George Otis Smith

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For other people named George Smith, see George Smith (disambiguation).
George Otis Smith
George Otis Smith 05.jpg
Born (1871-02-22)February 22, 1871
Hodgdon, Maine, USA
Died January 10, 1944(1944-01-10) (aged 72)
Augusta, Maine, USA
Nationality United States
Fields Petrography, Geology
Institutions US Geological Survey
Alma mater Johns Hopkins University and Colby College

George Otis Smith (February 22, 1871 – January 10, 1944) was an American geologist.

Life and career[edit]

Smith was born in Hodgdon, Maine. He graduated from Colby College in 1893 and earned a Ph.D. from Johns Hopkins University in 1896.[1] He served as director of United States Geological Survey from 1907 to 1922 and 1923 to 1930.[2] He also served as the first chairman of the Federal Power Commission under Herbert Hoover from 1930 to 1933. Smith died in Augusta, Maine.[3]

USGS career[edit]

Smith was the Geologist-in-charge of the Section of Petrography of the Geologic Branch, succeeded Charles Doolittle Walcott as Director in May 1907 and continued as Director until December 1930. Smith had joined the Survey after receiving his doctorate from Johns Hopkins University in 1896, and he was barely 36 years old when he was appointed Director. His Survey career had not been particularly distinguished, but he had come to the attention of the new Secretary of the Interior, James R. Garfield, in 1906 when Smith had served as chairman of one of the subcommittees of a Presidential commission that sought to put the operation of Government agencies on a modern businesslike basis. Smith was particularly interested in a business policy for the public domain. He also believed that the work of the Survey should be primarily although not exclusively practical.

After the great coal strike in 1922, a Coal Commission was established to study the problems of the industry and to aid Congress on legislation that would ensure the Nation of an adequate supply of coal. Director Smith was a member of the Commission, and the Geological Survey's resource data provided the basis for much of the Commission's report. In 1924, Smith unsuccessfully urged resumption of coal research in much the same terms as Walcott had used in 1898. Director Smith also served as Chairman of a three-man commission appointed by President Calvin Coolidge in March 1924, after the Teapot Dome scandal, to study the efficient management of the naval petroleum reserves, and as Chairman of the Advisory Committee to the Cabinet-level Federal Oil Conservation Board established in December 1924 to reappraise Federal oil policies.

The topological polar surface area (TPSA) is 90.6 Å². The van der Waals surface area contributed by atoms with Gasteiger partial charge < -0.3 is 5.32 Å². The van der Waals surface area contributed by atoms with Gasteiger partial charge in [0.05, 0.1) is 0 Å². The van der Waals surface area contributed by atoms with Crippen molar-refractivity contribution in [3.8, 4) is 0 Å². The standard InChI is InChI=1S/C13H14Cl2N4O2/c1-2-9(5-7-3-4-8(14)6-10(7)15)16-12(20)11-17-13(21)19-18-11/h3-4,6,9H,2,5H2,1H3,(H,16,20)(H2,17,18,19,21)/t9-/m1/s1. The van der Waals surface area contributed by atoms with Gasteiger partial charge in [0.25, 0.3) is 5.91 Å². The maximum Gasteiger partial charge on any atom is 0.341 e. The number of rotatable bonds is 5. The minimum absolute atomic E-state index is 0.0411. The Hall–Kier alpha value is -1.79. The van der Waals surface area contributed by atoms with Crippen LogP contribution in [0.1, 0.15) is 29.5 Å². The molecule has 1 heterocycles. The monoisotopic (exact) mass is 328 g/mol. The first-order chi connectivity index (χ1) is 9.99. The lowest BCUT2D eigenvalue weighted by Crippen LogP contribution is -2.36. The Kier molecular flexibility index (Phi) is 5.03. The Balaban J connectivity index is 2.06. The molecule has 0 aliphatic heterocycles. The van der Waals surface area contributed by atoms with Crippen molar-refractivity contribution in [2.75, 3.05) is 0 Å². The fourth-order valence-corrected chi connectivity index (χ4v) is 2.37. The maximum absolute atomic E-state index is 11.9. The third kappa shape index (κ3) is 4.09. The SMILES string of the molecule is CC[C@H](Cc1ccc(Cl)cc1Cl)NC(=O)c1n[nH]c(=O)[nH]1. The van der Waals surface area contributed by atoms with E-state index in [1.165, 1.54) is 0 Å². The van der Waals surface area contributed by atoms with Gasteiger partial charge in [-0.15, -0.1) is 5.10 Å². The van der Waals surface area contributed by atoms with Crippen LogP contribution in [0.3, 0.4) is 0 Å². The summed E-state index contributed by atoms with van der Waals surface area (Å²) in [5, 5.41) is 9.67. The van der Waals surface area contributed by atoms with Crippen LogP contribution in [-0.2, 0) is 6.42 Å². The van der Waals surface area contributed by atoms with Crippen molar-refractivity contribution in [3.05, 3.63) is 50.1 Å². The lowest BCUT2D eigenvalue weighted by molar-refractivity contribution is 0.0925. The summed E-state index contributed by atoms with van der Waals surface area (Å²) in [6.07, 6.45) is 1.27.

In the fall of 1929, the first Hoover budget called for increased funds for scientific agencies, including $100,000 for fundamental research in geologic sciences, the first substantial increase in Federal funds for geologic investigations since 1915. In the spring of 1930, Congress appropriated $2.87 million for the Geological Survey and also appropriated funds for the expenses of a commission on the conservation and administration of the public domain. In December 1930, Hoover appointed Smith to the newly reorganized Federal Power Commission and then appointed Walter Curran Mendenhall to succeed Smith as Director. (USGS History)

Publications[edit]

  • Smith, George Otis. "Notes on crystals of scapolite, gypsum, and fayalite..." Johns Hopkins University Circular, pp. 81–83 (1894)
  • Smith, George Otis. "The volcanic series of the Fox Islands, ME" Johns Hopkins University Circular, pp. 12–13 (1895)
  • Smith, George Otis. "The rocks of Mount Rainier" United States Geological Survey Annual Report, vol.18, Part 2, pp. 416–423 (1898)
  • Smith, George Otis. "Igneous phenomena in the Tintic Mountains, Utah" Science, vol.7, pp. 502 (1898)
  • Willis, Bailey; Smith, G O. "Description of the Tacoma Quadrangle, Washington" Geological Atlas Folio, Report: GF-0054, 10 pp. (1899)
  • Smith, George Otis; Tower, G W; Emmons, S F. "Description of the Tintic special district, Utah" Geological Atlas Folio, Report: GF-0065, 8 pp. (1900)
  • Smith, George Otis. "Geology and water resources of a portion of Yakima County, Washington" U. S. Geological Survey Water-Supply Paper, Report: W 0055, 68 pp. (1901)
  • Smith, George Otis; Smith Physiography, G O; Range, Cascade; Willis, Bailey. "Contributions to the geology of Washington; geology and physiography of central Washington" U. S. Geological Survey Professional Paper, Report: P 0019, 101 pp. (1903)
  • Smith, George Otis. "Work of the United States Geological Survey" Mining World, pp. 136–137 (1911)
  • Smith, George Otis. "The policy of the Geological Survey" Science, pp. 401–403 (1912)
  • Smith, George Otis. "Military contribution of civilian engineers" Geological Society of America Bulletin, vol.30, no.3, pp. 399–404 (1919)
  • Smith, George Otis. "Topographic and geologic maps" The Military Engineer, vol.17, no.95, pp. 381–395 (1925)
  • Rickard, Thomas Arthur. "George Otis Smith [1871-1944] an appreciation" Mining and Metallurgy, vol.25, no.447, pp. 191 (1944)
  • Smith, Philip Sidney. "Memorial to George Otis Smith (1871-1944)" Proceedings of the Geological Society of America, pp. 309–329, (May 1945)

References[edit]

  1. ^ Staff report (January 11, 1944). Dr. G. O. Smith dies; A noted geologist; Director of U. S. Survey for 23 Years--Chairman of Power Commission Under Hoover. New York Times
  2. ^ Dobbin, Carroll Edward (1944). George Otis Smith (1871-1944). AAPG Bulletin; May 1944; v. 28; no. 5; p. 683-686.
  3. ^ Staff report (January 10, 1944). Dr. George Otis Smith. Christian Science Monitor

External links[edit]